Musically, the opera sits squarely in Verdi’s late middle period, forming a stepping stone from his “high noon” hits of Rigoletto (1851), Il Trovatore (1853), and La Traviata (1853) to his later grand operas’ like Aida (1871) and even Otello (1887) and Falstaff (1893).
As an avid Verdi enthusiast, Verdidevelops the characters and rather complicated plot of Don Carlos through new, intense musical mechanisms that are merely hinted at in his earlier operas. Monologues, duets, trios, musical dialogue, and grand choruses, all without a hint of pure recitative, demonstrate the various inner and outer conflicts that beleaguer his characters.
For example, Act I ends with the dissolution of Carlos’ engagement with his beloved Princess Elisabeth of France and her subsequent engagement to Carlos’ father, King Philip II of Spain. Though this news is horrifying, a celebratory chorus gleefully heralds the end of the war between France and Spain. The couple joins in, using darker tonal palettes to note their fatal destiny. Only Verdi can take a chorus of festive songs and, with expressive tonal harmony, successfully convert it into a harbinger of doom.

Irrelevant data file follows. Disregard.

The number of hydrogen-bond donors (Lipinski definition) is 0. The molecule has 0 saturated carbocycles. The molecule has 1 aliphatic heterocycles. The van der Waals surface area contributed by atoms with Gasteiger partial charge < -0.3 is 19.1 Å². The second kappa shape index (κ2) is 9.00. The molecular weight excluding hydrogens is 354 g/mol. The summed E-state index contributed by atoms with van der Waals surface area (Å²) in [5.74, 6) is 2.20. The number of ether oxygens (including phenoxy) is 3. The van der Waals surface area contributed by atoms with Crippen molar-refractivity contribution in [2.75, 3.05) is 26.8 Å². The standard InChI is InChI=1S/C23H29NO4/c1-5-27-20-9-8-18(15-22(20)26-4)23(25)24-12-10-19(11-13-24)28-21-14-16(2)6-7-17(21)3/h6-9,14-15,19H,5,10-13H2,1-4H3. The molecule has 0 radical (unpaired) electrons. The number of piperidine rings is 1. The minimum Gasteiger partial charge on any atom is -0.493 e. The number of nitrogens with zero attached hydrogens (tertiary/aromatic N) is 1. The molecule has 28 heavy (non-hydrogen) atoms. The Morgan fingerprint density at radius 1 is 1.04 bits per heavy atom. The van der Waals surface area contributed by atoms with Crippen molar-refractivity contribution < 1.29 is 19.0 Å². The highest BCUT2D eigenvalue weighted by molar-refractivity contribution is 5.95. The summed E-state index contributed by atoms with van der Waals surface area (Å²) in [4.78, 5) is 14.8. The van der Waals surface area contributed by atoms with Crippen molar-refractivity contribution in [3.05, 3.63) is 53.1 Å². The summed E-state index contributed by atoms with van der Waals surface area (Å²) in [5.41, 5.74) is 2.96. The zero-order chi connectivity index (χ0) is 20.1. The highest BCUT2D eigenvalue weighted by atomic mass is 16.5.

Liberty vs. Powers Temporal and Spiritual
Of all the tensions in Don Carlos, I am most intrigued by Verdi’s portrayal of the antagonism between King Philip, a firm espouser of the Crown’s authority, and Carlos and his friend Rodrigue, the marquis of Posa, who are passionately devoted to liberty. Looming eerily above the liberty vs. prerogative contest is the grand inquisitor, whose power intimidates even bold King Philip.